Donald Trump ran for president on a platform of creating good jobs for American workers, but his inaugural budget would siphon resources away from many of the people and programs that do just that.
The proposal features sharp cuts in discretionary spending, many of which would hit job creation and training initiatives — not to mention the potential loss of tens of thousands of federal positions.
"The maximum is probably around 50,000 potential jobs lost, but the dollar cuts are first going to hit on peripheral, marginal programs," said Jeff Strohl, director of research at Georgetown University's Center on Education and the Workforce. "A more realistic number would probably be 10,000 in the near term, and 15,000 to 20,000, long term."
Some of these reductions would hit agencies whose staffing budgets had already been "cut to the bone," he said.
More vulnerable populations could be at even greater risk.Importance of an Older Workforce
"It would be absolutely devastating," said Bob Harootyan, manager of research at Senior Service America, Inc. The organization runs the $434 million Senior Community Service Employment Program, a job-training program that serves around 70,000 low-income senior citizens, paying them minimum wage while training them for primarily part-time community service jobs in places like public libraries.
Related: America's Workforce Is Aging, and That's Just Fine
According to the budget, "SCSEP is ineffective in meeting its purpose of transitioning low-income unemployed seniors into unsubsidized jobs. As many as one-third of participants fail to complete the program and of those who do, only half successfully transition to unsubsidized employment."
Harootyan said this metric doesn't account for the people who drop out of the program because they die, or need to either receive or provide a spouse with full-time caregiving.
"Their economic security makes a large difference," Harootyan said. "When we look at the average they earn — a $600-a-month income — it makes a dramatic difference in their lives," he said.
"It is really an important area of support when people do need to work longer," said Jacquelyn James, co-director of the Boston College Center on Aging & Work, pointing out that the number of people between 65 and 69 remain in the labor force is rising.
The proposed budget cuts affect more than seniors: It would take the axe to regional economic development agencies in Appalachia, the Deep South, Alaska and New England.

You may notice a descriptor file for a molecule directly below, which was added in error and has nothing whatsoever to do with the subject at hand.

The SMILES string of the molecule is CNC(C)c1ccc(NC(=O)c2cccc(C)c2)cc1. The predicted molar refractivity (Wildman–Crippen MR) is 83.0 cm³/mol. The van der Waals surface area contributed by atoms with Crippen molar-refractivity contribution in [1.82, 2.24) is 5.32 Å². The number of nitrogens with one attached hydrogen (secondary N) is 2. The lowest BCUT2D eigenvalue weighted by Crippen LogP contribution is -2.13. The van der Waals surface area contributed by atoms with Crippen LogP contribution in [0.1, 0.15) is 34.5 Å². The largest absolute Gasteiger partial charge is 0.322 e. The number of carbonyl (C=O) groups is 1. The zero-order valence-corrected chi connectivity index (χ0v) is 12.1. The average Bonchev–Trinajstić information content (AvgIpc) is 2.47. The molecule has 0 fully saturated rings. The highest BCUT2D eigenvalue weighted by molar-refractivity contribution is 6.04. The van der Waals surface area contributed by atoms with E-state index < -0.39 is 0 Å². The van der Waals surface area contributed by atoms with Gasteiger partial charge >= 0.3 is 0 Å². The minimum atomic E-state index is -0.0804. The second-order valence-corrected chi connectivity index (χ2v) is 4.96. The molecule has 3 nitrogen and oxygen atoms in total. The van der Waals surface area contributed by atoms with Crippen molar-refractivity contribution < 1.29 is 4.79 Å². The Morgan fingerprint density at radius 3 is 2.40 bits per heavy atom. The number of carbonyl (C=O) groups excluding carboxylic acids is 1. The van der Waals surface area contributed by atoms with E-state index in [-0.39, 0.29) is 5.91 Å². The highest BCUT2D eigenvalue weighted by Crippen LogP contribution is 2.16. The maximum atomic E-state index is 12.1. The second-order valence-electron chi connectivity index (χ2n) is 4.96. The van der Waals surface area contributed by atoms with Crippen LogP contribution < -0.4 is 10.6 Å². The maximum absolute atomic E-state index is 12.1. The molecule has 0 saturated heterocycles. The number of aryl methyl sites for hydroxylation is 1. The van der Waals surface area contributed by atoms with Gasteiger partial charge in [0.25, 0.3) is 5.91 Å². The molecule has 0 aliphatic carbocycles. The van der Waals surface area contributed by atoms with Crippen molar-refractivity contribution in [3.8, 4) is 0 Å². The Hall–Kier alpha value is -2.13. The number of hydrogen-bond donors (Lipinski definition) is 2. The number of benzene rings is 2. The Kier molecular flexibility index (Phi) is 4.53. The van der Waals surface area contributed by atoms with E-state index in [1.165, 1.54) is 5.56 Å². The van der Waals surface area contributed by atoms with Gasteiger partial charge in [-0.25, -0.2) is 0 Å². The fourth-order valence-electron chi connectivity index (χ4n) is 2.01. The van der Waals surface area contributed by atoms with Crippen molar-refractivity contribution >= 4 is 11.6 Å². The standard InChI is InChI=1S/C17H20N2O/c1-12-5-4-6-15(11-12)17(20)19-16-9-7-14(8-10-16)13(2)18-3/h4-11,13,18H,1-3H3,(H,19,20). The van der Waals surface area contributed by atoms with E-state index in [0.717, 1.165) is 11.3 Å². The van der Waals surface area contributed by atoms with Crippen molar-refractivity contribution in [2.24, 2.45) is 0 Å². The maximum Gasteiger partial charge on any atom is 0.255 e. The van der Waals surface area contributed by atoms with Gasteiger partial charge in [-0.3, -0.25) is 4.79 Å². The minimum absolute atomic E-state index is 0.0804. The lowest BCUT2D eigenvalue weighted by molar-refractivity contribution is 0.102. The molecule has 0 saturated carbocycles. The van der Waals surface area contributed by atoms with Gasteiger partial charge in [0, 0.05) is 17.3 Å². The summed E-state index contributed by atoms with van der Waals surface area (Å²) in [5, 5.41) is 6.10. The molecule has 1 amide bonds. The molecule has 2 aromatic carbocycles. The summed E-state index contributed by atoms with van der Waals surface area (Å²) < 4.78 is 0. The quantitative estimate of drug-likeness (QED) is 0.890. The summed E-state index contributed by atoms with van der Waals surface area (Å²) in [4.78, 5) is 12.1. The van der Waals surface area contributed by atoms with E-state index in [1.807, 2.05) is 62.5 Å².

"DRA has invested $163 million into more than 1,000 projects that have partnered with other public and private investments for a total of $3.3 billion," Delta Regional Authority federal co-chairman Chris Masingill said in a statement. The Authority covers parts of Alabama, Arkansas, Illinois, Kentucky, Louisiana, Mississippi, Missouri and Tennessee. "Those investments have helped to create and retain more than 26,000 jobs," he said.Training Programs Axed
Programs to train healthcare workers and teachers would be abandoned, and other cuts would eliminate the Economic Development Administration and the Minority Business Development Agency, both of which fall under the purview of the Commerce Department, which defended the budget decisions.
"By eliminating duplicative programs like EDA, the administration will be able to fulfill the key priorities of maintaining our national security, spurring job growth, and creating opportunity for all Americans," a Commerce spokesman said in a statement.
Related: Fact Checking Donald Trump on How Many Jobs He Created
But worker advocates say this is a betrayal of the working- and middle-class voters Trump pledged to champion. "The Trump budget would gut the very job training programs workers need to develop the skills required to compete in emerging fields," Christine Owens, executive director of the National Employment Law Project, said in a statement.
And the long-term economic effects of these decreases could be even greater than the sum of their parts, one former administration official warned. "When those programs are cut, that will have an overall detrimental effect," said Heidi Shierholz, director of policy at the Economic Policy Institute and former chief economist at the Department of Labor. "We'll not be making the important investments we need for productivity growth."